A visitor (C) learns the art of rubbing during the Yinshan Rock Carving Art exhibition in Athens, Greece on April 11, 2019. The Yinshan Rock Carving Art exhibition from China was launched at the Michael Cacoyannis Foundation here on Thursday to introduce the primitive art of petroglyph to Greek audience. (Xinhua/Marios Lolos)
ATHENS, April 12 (Xinhua) -- The Yinshan Rock Carving Art exhibition from China was launched at the Michael Cacoyannis Foundation here on Thursday to introduce the primitive art of petroglyph to a Greek audience.
The global exhibition, supported by the China National Arts Fund and organized by Shenyang Normal University, traveled to Greece from Italy to present a gem of China's prehistoric civilization.
Traced back to 30,000 years ago, Yinshan Rock Art demonstrates how the ancestors of various ethnic groups began to record their lives, express themselves and communicate feelings through rock carving.
In the Yin Mountains, which stretch from Inner Mongolia to northern Hebei province, the rock's surface has been incised, carved or abraded with over 10,000 ancient cliff rock paintings.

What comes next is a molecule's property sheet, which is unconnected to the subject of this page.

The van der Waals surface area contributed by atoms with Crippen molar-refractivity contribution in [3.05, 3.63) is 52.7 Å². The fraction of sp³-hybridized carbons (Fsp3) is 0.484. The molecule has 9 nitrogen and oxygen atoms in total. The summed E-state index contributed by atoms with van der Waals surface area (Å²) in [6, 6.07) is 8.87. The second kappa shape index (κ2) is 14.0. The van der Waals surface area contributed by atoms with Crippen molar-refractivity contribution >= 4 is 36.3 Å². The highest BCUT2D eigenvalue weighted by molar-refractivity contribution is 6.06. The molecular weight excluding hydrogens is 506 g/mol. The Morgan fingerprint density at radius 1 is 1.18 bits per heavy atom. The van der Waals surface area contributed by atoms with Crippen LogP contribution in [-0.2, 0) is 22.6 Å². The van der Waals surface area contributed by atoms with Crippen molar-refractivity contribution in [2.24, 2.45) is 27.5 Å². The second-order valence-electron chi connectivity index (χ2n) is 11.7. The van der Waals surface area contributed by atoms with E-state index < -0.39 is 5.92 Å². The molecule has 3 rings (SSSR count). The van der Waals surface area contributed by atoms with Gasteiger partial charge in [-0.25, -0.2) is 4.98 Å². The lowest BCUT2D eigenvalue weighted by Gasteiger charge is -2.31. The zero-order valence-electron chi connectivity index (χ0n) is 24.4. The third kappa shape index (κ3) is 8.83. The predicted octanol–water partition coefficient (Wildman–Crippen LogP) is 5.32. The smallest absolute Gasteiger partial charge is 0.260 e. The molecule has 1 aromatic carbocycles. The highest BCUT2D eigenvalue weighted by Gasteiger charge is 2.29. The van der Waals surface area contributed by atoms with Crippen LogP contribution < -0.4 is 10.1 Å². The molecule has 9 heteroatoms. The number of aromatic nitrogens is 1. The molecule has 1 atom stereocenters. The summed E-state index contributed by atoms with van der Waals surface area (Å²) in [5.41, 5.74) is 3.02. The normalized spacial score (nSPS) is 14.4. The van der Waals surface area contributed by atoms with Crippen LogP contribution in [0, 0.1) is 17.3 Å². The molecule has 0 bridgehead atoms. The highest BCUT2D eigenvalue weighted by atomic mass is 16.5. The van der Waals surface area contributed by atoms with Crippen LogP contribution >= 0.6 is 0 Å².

The exhibition includes more than 20 sets of rock carving fossil replicas and more than 20 rock carving fossil rubbings.
According to the Chinese delegation, the carving art pieces are dominated by scenes of hunting and feature a wide range of animals. Many of these species have disappeared from the region, but these paintings act as a testament to their presence.
"We hope to cooperate more in the long term with Greek culture experts and use this opportunity for more cultural exchange," said Zhang Peng from Shenyang Normal University in his opening speech.
Wang Chao, cultural attache of the Chinese Embassy in Greece, said that these paintings serve as a reminder of humankind's beginnings. "It's a treasure of ancient Chinese civilization that would bring the two nations closer," he said.
During the exhibition, visitors will have the opportunity to participate in workshops on rock carving and Chinese rubber stamps.
"We see works of art from the first artists who created engravings, which are among the best in the world," Mary Schina, painter and printmaker and distinguished professor emeritus at the Athens School of Fine Arts. "Humans first carved in the cliffs and then painted."
The exhibition runs through April 17.